Fortunately, mental rehearsal cuts both ways.  If it controls you, you can get into big trouble.  But once you wake up to it, it becomes one of the most powerful tools you have for changing your own life.  We’ve touched on this before, when I mentioned Tibetan “Highest Yoga Tantra.”  Human beings are remarkable for the ability we have to create our own stimulus, to visualize events and states of being more vivid than our surroundings.  That means we don’t have to passively wait for events to change our thinking- we can get started on changing our neural processes and chemical environment right now.  It is this, in turn, that allows us to respond effectively when good things do manifest in our lives.  The more you refine your “programming” through mental rehearsal, the more you line up all the neurons on your side and the better you will execute the “program” in real-life situations.

The Catch – You Have to BELIEVE

But there’s a catch: you have to believe it, not just as a possibility, but as something that both can and will happen.  You see, we believe in the bad stuff.  We devote ourselves to accumulating evidence for the bad stuff.  It’s easy to believe that we’ll crash and burn.  It’s much more difficult to really believe that we’re going to succeed, and to accumulate evidence in our own favour.  We tend to self-program to build the case for the prosecution, and it takes willpower and attention to build the case for our own success.

As we rehearse the states and situations that we want for ourselves, we are actually changing not just our brains, but our bodies.  Research using brain scans to record these changes is now beginning, and we know that the body can be changed by thinking.  In one experiment, a group was told to think about a certain exercise for a given amount of time every day, and another group to actually do the exercise.  The group that thought about it actually showed significant muscle development compared with the control group.  Your body will begin to feel different, and as you continue to rehearse, the state of being you visualize will slowly move into the realm of nondeclarative memory, that is, the point of unconscious competence.  At that point, you will have changed what it is to be you!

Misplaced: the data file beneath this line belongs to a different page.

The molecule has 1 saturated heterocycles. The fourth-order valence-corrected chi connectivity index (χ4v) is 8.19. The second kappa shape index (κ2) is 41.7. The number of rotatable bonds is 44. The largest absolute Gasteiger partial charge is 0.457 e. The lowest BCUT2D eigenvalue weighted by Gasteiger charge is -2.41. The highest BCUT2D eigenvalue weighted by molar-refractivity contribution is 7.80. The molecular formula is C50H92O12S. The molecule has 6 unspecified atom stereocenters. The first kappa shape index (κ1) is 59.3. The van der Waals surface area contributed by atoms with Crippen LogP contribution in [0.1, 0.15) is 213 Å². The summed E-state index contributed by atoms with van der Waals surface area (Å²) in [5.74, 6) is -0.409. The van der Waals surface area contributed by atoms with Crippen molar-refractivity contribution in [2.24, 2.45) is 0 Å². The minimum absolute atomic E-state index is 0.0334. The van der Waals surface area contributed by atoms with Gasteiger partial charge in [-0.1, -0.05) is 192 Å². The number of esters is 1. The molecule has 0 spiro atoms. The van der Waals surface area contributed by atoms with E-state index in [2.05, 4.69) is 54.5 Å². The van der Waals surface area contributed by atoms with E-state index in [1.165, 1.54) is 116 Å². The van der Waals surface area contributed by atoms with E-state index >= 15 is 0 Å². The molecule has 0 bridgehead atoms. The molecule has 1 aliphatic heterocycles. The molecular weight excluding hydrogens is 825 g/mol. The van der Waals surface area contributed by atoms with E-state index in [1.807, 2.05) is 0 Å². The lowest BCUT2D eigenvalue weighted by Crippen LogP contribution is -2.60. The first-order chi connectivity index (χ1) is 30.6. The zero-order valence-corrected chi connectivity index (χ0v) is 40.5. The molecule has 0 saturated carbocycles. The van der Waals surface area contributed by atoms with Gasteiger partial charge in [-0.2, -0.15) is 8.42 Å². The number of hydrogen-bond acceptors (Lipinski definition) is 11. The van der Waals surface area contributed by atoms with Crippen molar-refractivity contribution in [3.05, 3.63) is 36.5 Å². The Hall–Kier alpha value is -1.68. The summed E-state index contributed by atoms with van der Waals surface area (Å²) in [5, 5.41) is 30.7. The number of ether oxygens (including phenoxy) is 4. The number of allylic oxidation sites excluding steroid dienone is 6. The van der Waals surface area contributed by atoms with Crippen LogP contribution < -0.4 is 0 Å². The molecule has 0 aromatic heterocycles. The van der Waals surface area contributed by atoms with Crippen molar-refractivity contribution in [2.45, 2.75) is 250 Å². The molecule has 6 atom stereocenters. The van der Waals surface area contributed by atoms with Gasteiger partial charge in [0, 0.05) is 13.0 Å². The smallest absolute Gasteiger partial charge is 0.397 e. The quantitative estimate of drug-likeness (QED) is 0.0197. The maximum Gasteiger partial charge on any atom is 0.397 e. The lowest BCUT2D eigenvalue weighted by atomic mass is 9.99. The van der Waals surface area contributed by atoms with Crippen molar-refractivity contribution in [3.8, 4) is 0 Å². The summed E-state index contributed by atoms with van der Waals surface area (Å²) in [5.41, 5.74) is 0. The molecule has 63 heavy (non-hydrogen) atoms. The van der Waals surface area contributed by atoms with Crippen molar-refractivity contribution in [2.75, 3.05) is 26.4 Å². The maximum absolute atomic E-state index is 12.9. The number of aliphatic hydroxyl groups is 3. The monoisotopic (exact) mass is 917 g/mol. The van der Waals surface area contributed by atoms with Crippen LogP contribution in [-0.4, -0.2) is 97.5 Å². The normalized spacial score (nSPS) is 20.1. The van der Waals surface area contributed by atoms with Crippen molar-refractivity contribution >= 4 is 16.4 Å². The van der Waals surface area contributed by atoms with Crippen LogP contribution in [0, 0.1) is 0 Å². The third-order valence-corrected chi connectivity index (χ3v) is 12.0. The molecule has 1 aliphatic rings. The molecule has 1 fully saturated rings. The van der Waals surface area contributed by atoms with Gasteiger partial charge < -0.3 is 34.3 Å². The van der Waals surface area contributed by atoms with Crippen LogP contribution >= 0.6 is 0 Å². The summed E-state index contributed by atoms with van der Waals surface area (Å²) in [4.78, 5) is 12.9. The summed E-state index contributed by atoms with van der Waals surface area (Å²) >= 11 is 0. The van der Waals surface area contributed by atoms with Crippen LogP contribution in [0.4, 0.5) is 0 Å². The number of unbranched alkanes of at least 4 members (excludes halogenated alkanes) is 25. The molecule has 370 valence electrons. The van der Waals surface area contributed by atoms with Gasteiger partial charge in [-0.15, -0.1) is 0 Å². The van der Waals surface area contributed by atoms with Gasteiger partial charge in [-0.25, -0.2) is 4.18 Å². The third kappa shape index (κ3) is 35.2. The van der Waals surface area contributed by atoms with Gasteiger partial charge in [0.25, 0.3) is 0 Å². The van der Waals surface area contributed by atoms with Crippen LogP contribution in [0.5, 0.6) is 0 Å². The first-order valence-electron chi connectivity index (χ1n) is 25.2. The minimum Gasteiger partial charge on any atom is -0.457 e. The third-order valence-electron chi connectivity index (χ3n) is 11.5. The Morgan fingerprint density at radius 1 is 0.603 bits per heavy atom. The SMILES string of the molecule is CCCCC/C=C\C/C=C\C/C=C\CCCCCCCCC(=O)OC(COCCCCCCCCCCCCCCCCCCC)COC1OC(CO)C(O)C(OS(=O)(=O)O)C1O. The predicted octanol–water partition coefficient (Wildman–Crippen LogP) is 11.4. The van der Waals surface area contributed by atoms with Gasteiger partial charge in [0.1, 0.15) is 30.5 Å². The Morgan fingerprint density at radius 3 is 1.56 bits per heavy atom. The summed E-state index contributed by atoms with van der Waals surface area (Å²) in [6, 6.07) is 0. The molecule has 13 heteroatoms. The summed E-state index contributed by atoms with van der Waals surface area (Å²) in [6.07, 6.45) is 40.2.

Think about the qualities that define your ideal self.  Think of a role model whom you would want to emulate, and imagine what it would be like to be them.  At this stage, you are imagining what real contentment and happiness with your life feels like, and you are placing yourself in the middle of it.  You are practicing being happy, and re-wiring your brain to think about happiness differently.  By thinking about being happy, you generate the emotions associated with it, which in turn produce physical and chemical changes.  You have gone from thinking about happiness to doing happiness to being happy, and that is an incredible shift!

Next, take some of those qualities you listed.  Read about them, about people who exhibited them.  Think about some of the difficult situations in your life and how those people would react differently to them.  We have to consciously re-program our responses.

Now take one of the emotions associated with a negative event you have memorized.  Observe how it feels in your body.  Observe where that feeling is, its texture.  Observe what it does to your breathing, your posture.  Be with it and do not run away from it.  Then observe how that feeling causes you to think, what your attitude is, what that feeling does to you.  You have now brought it to the level where you can consciously deal with it, and there are a few ways to do that, which we will touch on in later posts.

For now, understand the power that comes with being able to control who you are and what influences you take in.  Consciously arresting negative rehearsal and instituting positive rehearsal can be a dramatic first step in creating the new you.

For a more detailed breakdown of how to use mental rehearsal to your advantage, I highly recommend Dr. Joe Dispenza’s book Breaking the Habit of Being Yourself.  You can watch Dr. Joe give you an introduction right here: